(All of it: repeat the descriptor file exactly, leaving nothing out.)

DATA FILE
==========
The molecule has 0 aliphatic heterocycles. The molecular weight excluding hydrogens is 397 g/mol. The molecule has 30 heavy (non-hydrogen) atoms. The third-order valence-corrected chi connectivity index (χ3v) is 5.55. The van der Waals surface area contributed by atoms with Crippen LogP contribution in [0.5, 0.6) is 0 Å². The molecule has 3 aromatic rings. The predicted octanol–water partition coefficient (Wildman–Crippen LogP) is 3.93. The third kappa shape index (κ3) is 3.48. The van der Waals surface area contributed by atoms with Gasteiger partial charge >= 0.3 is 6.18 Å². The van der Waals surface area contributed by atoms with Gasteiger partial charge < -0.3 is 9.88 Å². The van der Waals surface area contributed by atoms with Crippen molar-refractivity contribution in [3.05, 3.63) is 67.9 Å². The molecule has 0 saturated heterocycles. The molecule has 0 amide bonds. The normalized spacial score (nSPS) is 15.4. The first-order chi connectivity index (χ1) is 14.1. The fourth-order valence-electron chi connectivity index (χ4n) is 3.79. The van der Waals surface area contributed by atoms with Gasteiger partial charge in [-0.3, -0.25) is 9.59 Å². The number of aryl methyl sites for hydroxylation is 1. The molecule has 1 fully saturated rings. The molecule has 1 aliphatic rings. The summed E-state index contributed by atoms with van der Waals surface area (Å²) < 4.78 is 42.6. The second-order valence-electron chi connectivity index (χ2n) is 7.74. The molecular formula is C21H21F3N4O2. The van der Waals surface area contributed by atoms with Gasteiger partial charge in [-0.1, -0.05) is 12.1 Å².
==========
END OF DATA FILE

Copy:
The molecule has 0 aliphatic heterocycles. The molecular weight excluding hydrogens is 397 g/mol. The molecule has 30 heavy (non-hydrogen) atoms. The third-order valence-corrected chi connectivity index (χ3v) is 5.55. The van der Waals surface area contributed by atoms with Crippen LogP contribution in [0.5, 0.6) is 0 Å². The molecule has 3 aromatic rings. The predicted octanol–water partition coefficient (Wildman–Crippen LogP) is 3.93. The third kappa shape index (κ3) is 3.48. The van der Waals surface area contributed by atoms with Gasteiger partial charge >= 0.3 is 6.18 Å². The van der Waals surface area contributed by atoms with Gasteiger partial charge < -0.3 is 9.88 Å². The van der Waals surface area contributed by atoms with Crippen molar-refractivity contribution in [3.05, 3.63) is 67.9 Å². The molecule has 0 saturated heterocycles. The molecule has 0 amide bonds. The normalized spacial score (nSPS) is 15.4. The first-order chi connectivity index (χ1) is 14.1. The fourth-order valence-electron chi connectivity index (χ4n) is 3.79. The van der Waals surface area contributed by atoms with Gasteiger partial charge in [-0.3, -0.25) is 9.59 Å². The number of aryl methyl sites for hydroxylation is 1. The molecule has 1 fully saturated rings. The molecule has 1 aliphatic rings. The summed E-state index contributed by atoms with van der Waals surface area (Å²) < 4.78 is 42.6. The second-order valence-electron chi connectivity index (χ2n) is 7.74. The molecular formula is C21H21F3N4O2. The van der Waals surface area contributed by atoms with Gasteiger partial charge in [-0.1, -0.05) is 12.1 Å².